What I am most afraid of is the Dylan and Nebraska-era Springsteen comparisons this album will get. Ruminations is a sonically stripped down tour de force with just a piano, an acoustic guitar, a harmonica, and Conor Oberst’s signature wavered vocals. Each song was recorded live with Oberst either playing the piano or playing the acoustic and embellishing with the harmonica. But, these songs aren’t ‘Lua’; these songs aren’t ‘Milk Thistle’; these songs aren’t anything he’s done previously. These songs, as a whole, are not Conor Oberst the mythic poet and musician, but Conor Oberst the person. His dark wit, subtle command of imagery, and most importantly, his unabashed emotions are all still present, but they come in a different light.

Like many before me, what drew me into Conor Oberst’s realm were the beautiful and often pained lyrics of his poetry. I, too, once blasted ‘Lover I Don’t Have To Love’ in my headphones while getting stoned before class in high school. But those pained lyrics of yore are now antiquated when it comes to the songs on Ruminations. These are not songs of young unrequited love, the depression of exiting those angsty teen years into the trials of early adulthood, or depressing takes on the current state of humanity. For the most part, these songs can be seen as that post-depression. There is pain; there is beauty; there is angst. But, on Ruminations, Oberst finds a way to maturely bring the struggle of the self and the Self to light.

Ruminations heralds this change with the opening track, ‘Tachycardia’. A piano chord is struck 5 times as if someone is knocking on the door not to be let in, but for the listener to come out and explore what is to come. The opening lyrics are, “It’s a mass grave/ A dollar-fifty resting place.” From there he describes a persistent nightmare of being nervous in a courtroom and then claiming the defendant is not him but he takes the fall. The first track again reveals the intimacy that Ruminations achieves through its up-close-and-personal recording. Between phrases, you can hear Oberst gulp and strain to take in air, something you would miss with a large studio production.

In my opinion, the best song on the album is ‘Gossamer Thin’, another piano track. The piano lines flow in style that is reminiscent of The People’s Key while his voice glides over it. The first two thirds of the song tell the story of a drug-using troubadour who has a harem of women (“bohemian, left of the dial”) who swoon around him at his every word. His wife, who struggles not to be numbed at this point, has her own affair. But, Oberst does not judge, because it’s what they have to do to feel love. What comes next is what shows the depths of Oberst’s literary prowess. He starts with a general story and slowly starts bringing the scope of view in until all we see is the internal struggle with Oberst himself as he tries to “recall what the therapist said.” This whole song is just a poetic triumph. What takes it to that next level is lines like, “Ego and id/ the essential self/ You are who you are/ and you are someone else…’Cause the mind and the brain/ aren’t quite the same/ but they both want out of this place.” This kind of introspection could not have been written without his previous work. But again, this isn’t about the self but the Self.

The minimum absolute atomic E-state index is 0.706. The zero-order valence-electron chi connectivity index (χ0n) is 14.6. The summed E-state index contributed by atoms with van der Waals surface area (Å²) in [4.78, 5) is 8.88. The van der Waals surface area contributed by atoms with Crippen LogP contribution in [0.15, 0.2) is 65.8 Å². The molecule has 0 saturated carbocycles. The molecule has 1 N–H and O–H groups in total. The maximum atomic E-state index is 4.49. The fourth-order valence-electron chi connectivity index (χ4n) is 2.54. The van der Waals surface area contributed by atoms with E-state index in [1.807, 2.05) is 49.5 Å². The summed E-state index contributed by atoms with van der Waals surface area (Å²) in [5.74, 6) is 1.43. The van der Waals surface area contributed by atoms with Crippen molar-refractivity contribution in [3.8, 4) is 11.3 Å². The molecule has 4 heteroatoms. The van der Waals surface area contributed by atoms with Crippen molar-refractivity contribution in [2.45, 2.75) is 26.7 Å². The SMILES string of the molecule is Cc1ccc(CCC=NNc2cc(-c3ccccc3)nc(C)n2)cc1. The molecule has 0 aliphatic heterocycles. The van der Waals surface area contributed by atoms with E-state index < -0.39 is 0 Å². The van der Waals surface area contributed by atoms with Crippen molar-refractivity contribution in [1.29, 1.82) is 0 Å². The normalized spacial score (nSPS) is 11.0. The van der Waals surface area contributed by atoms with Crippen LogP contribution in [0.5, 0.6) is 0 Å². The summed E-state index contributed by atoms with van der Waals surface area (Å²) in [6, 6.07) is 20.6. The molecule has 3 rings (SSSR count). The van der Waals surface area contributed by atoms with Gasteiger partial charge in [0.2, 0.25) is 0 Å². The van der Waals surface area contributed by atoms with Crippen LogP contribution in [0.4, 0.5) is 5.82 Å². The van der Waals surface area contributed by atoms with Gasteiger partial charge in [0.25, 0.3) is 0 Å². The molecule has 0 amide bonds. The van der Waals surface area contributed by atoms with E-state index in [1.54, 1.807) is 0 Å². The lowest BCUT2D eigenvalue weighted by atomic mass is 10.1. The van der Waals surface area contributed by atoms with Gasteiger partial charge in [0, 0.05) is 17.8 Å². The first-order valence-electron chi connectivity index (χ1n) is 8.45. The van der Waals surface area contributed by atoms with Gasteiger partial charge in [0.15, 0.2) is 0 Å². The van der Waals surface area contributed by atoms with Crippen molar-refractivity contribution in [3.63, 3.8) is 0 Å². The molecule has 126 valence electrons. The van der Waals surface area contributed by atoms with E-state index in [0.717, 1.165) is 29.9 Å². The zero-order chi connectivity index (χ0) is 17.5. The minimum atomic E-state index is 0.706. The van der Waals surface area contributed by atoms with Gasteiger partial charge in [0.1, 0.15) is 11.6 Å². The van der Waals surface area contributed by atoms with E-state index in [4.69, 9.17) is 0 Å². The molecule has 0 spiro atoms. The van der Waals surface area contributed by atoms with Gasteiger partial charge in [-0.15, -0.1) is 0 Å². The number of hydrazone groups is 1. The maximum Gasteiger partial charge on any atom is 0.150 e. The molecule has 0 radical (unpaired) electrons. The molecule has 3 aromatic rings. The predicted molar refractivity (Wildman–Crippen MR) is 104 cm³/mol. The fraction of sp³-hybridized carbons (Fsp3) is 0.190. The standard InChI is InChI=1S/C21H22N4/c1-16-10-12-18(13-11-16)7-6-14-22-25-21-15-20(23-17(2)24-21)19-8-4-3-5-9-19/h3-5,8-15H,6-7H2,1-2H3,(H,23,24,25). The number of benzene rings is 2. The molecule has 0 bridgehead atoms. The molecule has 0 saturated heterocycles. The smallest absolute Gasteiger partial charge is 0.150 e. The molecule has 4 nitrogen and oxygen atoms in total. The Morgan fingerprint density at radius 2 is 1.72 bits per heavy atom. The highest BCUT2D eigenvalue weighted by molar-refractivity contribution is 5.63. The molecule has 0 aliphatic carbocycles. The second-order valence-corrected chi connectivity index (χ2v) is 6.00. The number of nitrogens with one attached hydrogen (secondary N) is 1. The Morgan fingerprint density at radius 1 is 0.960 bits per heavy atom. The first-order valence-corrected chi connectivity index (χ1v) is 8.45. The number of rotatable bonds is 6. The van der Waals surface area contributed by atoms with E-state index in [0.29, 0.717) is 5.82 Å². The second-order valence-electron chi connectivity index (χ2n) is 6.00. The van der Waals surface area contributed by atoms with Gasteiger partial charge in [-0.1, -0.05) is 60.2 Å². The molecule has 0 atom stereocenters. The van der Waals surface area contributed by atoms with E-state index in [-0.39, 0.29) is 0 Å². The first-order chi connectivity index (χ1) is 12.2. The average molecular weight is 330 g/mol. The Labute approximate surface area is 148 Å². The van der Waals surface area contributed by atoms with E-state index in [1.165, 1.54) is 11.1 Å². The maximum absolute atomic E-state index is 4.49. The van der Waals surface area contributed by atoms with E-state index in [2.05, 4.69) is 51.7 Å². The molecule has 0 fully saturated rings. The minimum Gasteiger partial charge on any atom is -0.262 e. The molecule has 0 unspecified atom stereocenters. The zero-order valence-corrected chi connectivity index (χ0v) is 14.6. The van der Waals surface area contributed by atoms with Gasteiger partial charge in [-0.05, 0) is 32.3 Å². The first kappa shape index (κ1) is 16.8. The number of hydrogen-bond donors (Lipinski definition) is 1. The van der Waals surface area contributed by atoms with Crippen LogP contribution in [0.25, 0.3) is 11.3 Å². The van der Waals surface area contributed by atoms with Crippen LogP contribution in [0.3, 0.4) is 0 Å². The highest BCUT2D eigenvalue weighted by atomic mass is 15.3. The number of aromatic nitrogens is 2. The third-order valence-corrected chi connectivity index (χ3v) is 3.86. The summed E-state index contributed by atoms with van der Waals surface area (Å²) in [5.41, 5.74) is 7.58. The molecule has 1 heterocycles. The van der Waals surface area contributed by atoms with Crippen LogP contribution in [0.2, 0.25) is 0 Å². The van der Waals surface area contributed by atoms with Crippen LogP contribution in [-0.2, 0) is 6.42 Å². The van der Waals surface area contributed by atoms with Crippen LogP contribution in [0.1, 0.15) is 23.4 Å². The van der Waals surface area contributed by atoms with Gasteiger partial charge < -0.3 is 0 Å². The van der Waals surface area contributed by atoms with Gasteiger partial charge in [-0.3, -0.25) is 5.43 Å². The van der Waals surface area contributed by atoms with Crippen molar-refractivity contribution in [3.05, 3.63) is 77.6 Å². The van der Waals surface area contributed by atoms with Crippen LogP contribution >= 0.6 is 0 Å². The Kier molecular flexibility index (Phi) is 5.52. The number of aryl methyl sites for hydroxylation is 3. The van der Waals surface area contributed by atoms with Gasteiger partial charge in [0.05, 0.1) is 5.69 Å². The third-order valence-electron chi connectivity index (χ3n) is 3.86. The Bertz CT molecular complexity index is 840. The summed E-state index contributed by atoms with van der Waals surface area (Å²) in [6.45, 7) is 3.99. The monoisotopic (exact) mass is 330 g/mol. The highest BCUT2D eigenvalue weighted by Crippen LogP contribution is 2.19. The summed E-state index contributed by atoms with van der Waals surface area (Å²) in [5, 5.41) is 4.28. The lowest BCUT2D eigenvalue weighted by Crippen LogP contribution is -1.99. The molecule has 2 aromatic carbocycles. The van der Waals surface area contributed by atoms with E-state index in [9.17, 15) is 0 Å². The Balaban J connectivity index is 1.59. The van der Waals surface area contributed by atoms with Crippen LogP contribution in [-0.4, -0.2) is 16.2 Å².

Like any Conor Oberst project, there are of course songs with political commentary. His sharp tongue and dark humor always paints a vivid picture. ‘A Little Uncanny’ brings up the work of Jane Fonda (and an unnamed woman like her) and Ronald Regan. With Regan, it comes as no surprise to the biting words Oberst uses about how he took advantage of the poor and got Oberst to “read those Russian authors through and through.” The part that is most surprising is the part about Jane Fonda and the woman like her. He ends their vignette with the phrase, “It’s a little uncanny/ What she managed to do/ Become a symbol for a pain she never knew.” Now, this can be taken in two ways: her empathy was so strong she managed to accurately represent the people she was fighting for; or, it’s a tongue-in-cheek way of saying that she missed the irony of her privileged life- I lean towards the latter. There’s also, ‘You All Loved Him Once’, which tells the story of someone who selflessly protected the people and was beloved, but the crowds eventually turned against him. The song is vague enough that it can represent any number of politicians and activists. I would even go as far to question if there’s a religious statement behind the song. Both of these tracks follow in the footsteps of past political-folk writers.

In all honesty, I could take pages to review and dissect each song on this album as separate pieces. What I love most about this album is that it is the first time that his lyrics have taken priority over the music. The melodies are wonderful and the arrangements are full despite the minimalist use of instruments. There are moments where you can imagine how the song would have turned out with a full ensemble. But these songs don’t require that. That harmonica is played more strikingly than any electric guitar riff in recent memory. These are not sketches of songs or acoustic versions of songs. These are full-fledged songs the way they are. And because of the nature of the compositions, the lyrics take more of a center stage. This is important given the subject matter of most of Ruminations.

This album shows the personal growth of Conor Oberst. That doesn’t mean that he has the answers; he makes it clear this set of songs is a search for those answers, or at least, attempting to better understand the question. This album is contemplative and, maybe more important than anything else, stirs you delve into your own mind and those demons we all have.